Kansas, where “going to school means/At least one field trip/To a slaughterhouse.”  Again, we have hints of the coronavirus, whose most virulent outbreaks have been nursing homes and slaughterhouses. Please notice the hanging enjambment after field trip.  So often field trips are innocuous (though I suppose not to the kids who take them), safe, unremarkable.  But not here, not in Kansas: A center of growing corn, a center of processing meat, so in Kansas of course a field trip to a slaughterhouse might be obligatory.  Surely the school’s teachers, who led that field trip, did not highlight the crowded, unsafe, underpaid work conditions where livestock are butchered.  Yet we know: We are back again, to the second line, “for the people/ who work.”  And to that underlying note of pandemic: Deep cleaning, slaughterhouses.  Who does that work?

         

          Ah, but the poet would rather be elsewhere. His wants are little (although ostentatiously hip and class-bound):

 

I want so little: another leather bound

Book, a gimlet with a lavender gin, bread

So good when I taste it I can tell you

How it’s made.

 

Yes, he is a bit of a sybarite, but that taste of bread (a gourmet bread, certainly) is also a gesture back to the world of work, the world where bakers work to make bread.

 

          And now Jericho Brown slips into Allen Ginsberg, that great poet of both common language and critique of the world he lives in.  I hear echoes of “America” everywhere in the poem, but especially in the next lines, funny and plain-spoken and tragic all at the same time.  Pay particular attention to the hanging enjambments:

 

I’d like us to rethink*

What it is to be a nation. I’m in a mood about America*

Today. I have PTSD*

About the Lord. God save the people who work*

In grocery stores.

 

Here is Ginsberg:

 

I won’t write my poem till I’m in my right mind.

America when will you be angelic?

When will you take off your clothes?

When will you look at yourself through the grave?

When will you be worthy of your million Trotskyites?

America why are your libraries full of tears?

 

          What does it mean to be a nation, asks Brown (as Ginsberg did before him, although for Ginsberg the question revolved about ‘outsiders’ and gay people like himself), where some are endangered daily, while others telework and telecommute so they do not have to encounter vectors of the pandemic?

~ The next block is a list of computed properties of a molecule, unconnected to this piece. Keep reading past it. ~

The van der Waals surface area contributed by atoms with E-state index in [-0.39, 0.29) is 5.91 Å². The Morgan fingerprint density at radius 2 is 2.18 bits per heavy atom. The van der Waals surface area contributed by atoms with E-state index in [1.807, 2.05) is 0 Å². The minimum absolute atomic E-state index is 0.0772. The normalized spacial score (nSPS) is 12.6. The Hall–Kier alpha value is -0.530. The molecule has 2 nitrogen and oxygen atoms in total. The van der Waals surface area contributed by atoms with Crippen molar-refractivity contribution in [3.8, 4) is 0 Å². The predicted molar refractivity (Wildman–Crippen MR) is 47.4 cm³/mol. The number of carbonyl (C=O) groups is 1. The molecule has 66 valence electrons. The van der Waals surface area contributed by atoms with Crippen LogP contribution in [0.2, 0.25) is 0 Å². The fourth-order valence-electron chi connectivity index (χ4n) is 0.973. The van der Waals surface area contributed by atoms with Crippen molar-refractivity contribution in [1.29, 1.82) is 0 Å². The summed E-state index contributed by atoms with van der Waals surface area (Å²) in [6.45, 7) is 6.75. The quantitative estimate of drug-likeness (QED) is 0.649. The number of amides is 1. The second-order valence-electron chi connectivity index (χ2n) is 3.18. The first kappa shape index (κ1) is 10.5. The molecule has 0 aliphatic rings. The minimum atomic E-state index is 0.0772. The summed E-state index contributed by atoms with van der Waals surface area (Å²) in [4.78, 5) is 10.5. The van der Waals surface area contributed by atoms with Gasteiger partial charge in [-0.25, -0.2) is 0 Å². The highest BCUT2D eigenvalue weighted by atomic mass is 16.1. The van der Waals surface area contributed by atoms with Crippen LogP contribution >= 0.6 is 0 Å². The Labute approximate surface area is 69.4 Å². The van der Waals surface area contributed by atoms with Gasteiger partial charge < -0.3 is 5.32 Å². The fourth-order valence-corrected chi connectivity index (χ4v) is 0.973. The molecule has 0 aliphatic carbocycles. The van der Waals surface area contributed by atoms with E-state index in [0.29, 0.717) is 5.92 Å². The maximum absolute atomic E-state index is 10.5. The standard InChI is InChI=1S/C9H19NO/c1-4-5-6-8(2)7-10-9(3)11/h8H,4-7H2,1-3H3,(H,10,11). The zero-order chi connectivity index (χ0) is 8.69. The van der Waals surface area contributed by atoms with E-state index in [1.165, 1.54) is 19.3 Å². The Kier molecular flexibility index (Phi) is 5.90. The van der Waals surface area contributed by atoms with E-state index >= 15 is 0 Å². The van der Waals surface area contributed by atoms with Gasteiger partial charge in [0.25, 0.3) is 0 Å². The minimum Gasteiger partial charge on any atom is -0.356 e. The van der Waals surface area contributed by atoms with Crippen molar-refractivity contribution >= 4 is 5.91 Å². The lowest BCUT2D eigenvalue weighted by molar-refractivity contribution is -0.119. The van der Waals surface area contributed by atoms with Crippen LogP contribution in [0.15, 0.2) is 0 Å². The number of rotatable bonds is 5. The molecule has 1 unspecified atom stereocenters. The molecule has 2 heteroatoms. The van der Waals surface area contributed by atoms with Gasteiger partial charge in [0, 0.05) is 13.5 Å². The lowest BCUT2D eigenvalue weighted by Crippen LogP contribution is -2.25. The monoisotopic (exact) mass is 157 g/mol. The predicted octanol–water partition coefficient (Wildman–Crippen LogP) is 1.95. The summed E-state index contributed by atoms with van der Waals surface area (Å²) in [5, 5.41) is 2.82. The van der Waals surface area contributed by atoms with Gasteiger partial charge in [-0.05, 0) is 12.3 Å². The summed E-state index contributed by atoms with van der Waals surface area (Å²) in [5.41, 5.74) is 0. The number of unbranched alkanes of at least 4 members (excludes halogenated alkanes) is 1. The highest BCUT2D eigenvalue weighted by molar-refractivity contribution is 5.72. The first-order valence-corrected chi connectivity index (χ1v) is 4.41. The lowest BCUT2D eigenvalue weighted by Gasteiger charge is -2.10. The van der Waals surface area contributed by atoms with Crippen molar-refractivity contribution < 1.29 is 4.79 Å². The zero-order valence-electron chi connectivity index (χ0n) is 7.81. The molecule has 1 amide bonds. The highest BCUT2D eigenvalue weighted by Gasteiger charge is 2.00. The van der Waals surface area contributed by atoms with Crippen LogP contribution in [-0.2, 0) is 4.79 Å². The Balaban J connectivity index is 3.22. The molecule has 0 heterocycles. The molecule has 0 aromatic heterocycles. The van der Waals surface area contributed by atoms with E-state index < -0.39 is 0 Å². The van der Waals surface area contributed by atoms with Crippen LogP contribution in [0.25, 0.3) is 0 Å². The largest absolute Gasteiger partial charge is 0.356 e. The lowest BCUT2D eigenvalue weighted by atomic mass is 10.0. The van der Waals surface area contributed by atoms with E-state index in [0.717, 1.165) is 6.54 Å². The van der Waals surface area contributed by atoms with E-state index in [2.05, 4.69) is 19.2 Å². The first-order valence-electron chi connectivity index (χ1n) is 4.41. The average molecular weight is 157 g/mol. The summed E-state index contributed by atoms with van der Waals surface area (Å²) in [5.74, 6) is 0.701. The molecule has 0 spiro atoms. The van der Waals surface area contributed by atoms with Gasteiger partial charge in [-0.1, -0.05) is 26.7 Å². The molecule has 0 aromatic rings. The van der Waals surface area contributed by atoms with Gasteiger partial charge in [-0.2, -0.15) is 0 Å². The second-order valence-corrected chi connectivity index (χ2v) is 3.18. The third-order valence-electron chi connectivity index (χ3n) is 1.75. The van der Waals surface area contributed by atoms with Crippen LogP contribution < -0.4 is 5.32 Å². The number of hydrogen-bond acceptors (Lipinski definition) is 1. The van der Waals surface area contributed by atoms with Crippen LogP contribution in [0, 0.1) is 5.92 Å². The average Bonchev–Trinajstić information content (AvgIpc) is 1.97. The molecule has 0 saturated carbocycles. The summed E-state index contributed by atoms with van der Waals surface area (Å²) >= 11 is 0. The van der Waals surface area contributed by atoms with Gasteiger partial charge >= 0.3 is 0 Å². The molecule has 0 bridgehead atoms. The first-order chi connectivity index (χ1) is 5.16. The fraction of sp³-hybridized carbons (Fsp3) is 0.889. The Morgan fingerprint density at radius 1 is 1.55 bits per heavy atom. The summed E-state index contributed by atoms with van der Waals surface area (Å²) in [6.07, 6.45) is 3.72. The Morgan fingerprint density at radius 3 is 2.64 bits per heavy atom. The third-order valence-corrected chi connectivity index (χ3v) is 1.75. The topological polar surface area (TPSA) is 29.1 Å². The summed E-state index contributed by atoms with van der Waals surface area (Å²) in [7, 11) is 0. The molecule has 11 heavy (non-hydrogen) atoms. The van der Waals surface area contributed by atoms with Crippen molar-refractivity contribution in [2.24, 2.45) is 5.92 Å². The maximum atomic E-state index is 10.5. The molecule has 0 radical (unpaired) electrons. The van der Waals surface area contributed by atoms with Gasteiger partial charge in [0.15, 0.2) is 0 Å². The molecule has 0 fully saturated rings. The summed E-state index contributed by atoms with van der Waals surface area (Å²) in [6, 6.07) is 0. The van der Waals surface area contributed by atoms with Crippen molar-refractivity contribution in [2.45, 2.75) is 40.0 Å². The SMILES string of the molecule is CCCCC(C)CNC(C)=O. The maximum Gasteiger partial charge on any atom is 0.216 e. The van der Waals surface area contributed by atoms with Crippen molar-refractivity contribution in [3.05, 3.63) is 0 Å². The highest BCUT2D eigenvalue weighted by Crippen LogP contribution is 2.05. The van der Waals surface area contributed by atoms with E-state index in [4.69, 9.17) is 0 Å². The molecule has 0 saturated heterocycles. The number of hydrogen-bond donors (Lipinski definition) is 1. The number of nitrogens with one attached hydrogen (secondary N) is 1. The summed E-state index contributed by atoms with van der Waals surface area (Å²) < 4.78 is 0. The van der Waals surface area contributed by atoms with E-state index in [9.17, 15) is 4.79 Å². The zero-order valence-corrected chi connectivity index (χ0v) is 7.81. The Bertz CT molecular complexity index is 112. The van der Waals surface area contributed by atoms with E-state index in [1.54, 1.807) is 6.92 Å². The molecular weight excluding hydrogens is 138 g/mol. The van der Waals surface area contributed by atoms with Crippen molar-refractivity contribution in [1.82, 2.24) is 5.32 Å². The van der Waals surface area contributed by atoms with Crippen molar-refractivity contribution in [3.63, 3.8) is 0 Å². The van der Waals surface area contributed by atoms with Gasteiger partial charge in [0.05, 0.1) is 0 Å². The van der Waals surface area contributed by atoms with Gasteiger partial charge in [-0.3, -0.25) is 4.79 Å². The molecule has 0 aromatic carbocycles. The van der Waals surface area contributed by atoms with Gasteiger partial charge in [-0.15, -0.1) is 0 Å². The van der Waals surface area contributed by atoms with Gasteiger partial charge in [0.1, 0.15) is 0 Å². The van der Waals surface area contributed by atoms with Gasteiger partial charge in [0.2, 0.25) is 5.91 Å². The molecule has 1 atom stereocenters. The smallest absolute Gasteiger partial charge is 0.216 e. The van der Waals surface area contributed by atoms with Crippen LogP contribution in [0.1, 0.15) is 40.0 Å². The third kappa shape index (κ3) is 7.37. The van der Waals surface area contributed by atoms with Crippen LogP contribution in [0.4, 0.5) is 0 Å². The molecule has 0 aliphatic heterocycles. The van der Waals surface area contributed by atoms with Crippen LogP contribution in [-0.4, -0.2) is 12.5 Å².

We understand the mood he is in: A nation that values its upper middle-class intellectuals, and takes for granted the ‘frontline’ workers who do not labor in hospitals but supermarkets, slaughterhouses, online warehouses.  Of course he has “PTSD/ About the Lord:” His is the predicament of Job.  How can there be a God when some suffer and die, and others live calmly as their existence unspools one healthy happy day after another?

 

          We live in an insane world.   When we think of the Lord we are like severely injured, battle-worn soldiers: brain-addled, disconnected, unable to keep on going.   Yet Brown invokes the same Lord: “God save the people who work/ In grocery stores.”  We are back to the beginning.  With working people, working class people, predominantly black and brown.  And, alas, God may not be answering his prayer: God may not save the “people who work.”

 

          Just because people work in grocery stores does not mean they are somehow less than the reader, less than human.  “They know a bit of glamour/ Is a lot of glamour.”  (Gwendolyn Brooks could have written that line.  Hmmm.  Maybe she did.  This is from A Street in Bronzeville, “At the Hairdresser’s”:

 

Gimme an upsweep, Minnie,

With humpteen baby curls.

Bout time I got some glamour.

I’ll show them girls.

 

As I said, the spirit of Gwendolyn Brooks breathes into and over this poem.)